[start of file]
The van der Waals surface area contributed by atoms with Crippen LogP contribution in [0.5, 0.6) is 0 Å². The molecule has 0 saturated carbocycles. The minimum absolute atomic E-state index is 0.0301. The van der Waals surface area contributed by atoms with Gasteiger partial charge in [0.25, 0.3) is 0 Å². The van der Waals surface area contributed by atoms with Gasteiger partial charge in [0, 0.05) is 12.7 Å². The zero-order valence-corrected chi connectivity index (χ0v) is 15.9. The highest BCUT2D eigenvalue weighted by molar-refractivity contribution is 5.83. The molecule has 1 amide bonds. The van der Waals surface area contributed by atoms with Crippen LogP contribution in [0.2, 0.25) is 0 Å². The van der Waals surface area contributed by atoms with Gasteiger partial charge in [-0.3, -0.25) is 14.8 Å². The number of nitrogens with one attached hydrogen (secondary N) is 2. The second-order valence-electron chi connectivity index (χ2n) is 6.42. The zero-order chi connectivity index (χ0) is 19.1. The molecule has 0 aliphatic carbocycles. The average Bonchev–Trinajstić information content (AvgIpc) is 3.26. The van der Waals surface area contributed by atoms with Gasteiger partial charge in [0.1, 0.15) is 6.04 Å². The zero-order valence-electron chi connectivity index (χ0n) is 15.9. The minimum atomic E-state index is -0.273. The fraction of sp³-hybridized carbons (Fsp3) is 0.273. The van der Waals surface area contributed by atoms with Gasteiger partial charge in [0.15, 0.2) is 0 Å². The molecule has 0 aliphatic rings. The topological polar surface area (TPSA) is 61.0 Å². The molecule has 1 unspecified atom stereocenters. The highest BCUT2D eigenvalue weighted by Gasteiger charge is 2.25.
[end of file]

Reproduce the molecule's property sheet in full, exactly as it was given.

The van der Waals surface area contributed by atoms with Crippen LogP contribution in [0.5, 0.6) is 0 Å². The molecule has 0 saturated carbocycles. The minimum absolute atomic E-state index is 0.0301. The van der Waals surface area contributed by atoms with Gasteiger partial charge in [0.25, 0.3) is 0 Å². The van der Waals surface area contributed by atoms with Gasteiger partial charge in [0, 0.05) is 12.7 Å². The zero-order valence-corrected chi connectivity index (χ0v) is 15.9. The highest BCUT2D eigenvalue weighted by molar-refractivity contribution is 5.83. The molecule has 1 amide bonds. The van der Waals surface area contributed by atoms with Crippen LogP contribution in [0.2, 0.25) is 0 Å². The van der Waals surface area contributed by atoms with Gasteiger partial charge in [-0.3, -0.25) is 14.8 Å². The number of nitrogens with one attached hydrogen (secondary N) is 2. The second-order valence-electron chi connectivity index (χ2n) is 6.42. The zero-order chi connectivity index (χ0) is 19.1. The molecule has 0 aliphatic carbocycles. The average Bonchev–Trinajstić information content (AvgIpc) is 3.26. The van der Waals surface area contributed by atoms with Gasteiger partial charge in [0.1, 0.15) is 6.04 Å². The zero-order valence-electron chi connectivity index (χ0n) is 15.9. The minimum atomic E-state index is -0.273. The fraction of sp³-hybridized carbons (Fsp3) is 0.273. The van der Waals surface area contributed by atoms with Gasteiger partial charge in [0.15, 0.2) is 0 Å². The molecule has 0 aliphatic rings. The topological polar surface area (TPSA) is 61.0 Å². The molecule has 1 unspecified atom stereocenters. The highest BCUT2D eigenvalue weighted by Gasteiger charge is 2.25.